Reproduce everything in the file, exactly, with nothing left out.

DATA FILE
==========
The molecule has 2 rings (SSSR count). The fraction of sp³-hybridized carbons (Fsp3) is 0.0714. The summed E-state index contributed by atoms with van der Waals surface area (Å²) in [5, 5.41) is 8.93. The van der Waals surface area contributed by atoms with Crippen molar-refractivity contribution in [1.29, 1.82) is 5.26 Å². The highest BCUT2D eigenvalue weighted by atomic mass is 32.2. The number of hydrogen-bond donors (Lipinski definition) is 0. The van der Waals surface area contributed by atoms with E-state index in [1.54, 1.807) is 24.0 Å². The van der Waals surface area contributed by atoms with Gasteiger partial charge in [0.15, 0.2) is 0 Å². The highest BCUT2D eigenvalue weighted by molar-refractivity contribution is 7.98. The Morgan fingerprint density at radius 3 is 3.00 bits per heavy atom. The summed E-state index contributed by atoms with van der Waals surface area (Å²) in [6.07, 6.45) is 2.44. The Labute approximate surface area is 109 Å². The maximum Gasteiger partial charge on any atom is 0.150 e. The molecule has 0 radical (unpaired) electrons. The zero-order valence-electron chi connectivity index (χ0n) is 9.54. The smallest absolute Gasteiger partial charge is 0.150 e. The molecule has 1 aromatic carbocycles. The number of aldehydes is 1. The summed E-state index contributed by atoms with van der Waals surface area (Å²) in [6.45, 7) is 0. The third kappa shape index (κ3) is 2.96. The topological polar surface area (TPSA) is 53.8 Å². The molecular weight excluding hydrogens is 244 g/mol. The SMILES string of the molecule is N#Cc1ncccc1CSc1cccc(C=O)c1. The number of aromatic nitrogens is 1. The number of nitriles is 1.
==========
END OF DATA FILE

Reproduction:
The molecule has 2 rings (SSSR count). The fraction of sp³-hybridized carbons (Fsp3) is 0.0714. The summed E-state index contributed by atoms with van der Waals surface area (Å²) in [5, 5.41) is 8.93. The van der Waals surface area contributed by atoms with Crippen molar-refractivity contribution in [1.29, 1.82) is 5.26 Å². The highest BCUT2D eigenvalue weighted by atomic mass is 32.2. The number of hydrogen-bond donors (Lipinski definition) is 0. The van der Waals surface area contributed by atoms with E-state index in [1.54, 1.807) is 24.0 Å². The van der Waals surface area contributed by atoms with Gasteiger partial charge in [0.15, 0.2) is 0 Å². The highest BCUT2D eigenvalue weighted by molar-refractivity contribution is 7.98. The Morgan fingerprint density at radius 3 is 3.00 bits per heavy atom. The summed E-state index contributed by atoms with van der Waals surface area (Å²) in [6.07, 6.45) is 2.44. The Labute approximate surface area is 109 Å². The maximum Gasteiger partial charge on any atom is 0.150 e. The molecule has 0 radical (unpaired) electrons. The zero-order valence-electron chi connectivity index (χ0n) is 9.54. The smallest absolute Gasteiger partial charge is 0.150 e. The molecule has 1 aromatic carbocycles. The number of aldehydes is 1. The summed E-state index contributed by atoms with van der Waals surface area (Å²) in [6.45, 7) is 0. The third kappa shape index (κ3) is 2.96. The topological polar surface area (TPSA) is 53.8 Å². The molecular weight excluding hydrogens is 244 g/mol. The SMILES string of the molecule is N#Cc1ncccc1CSc1cccc(C=O)c1. The number of aromatic nitrogens is 1. The number of nitriles is 1.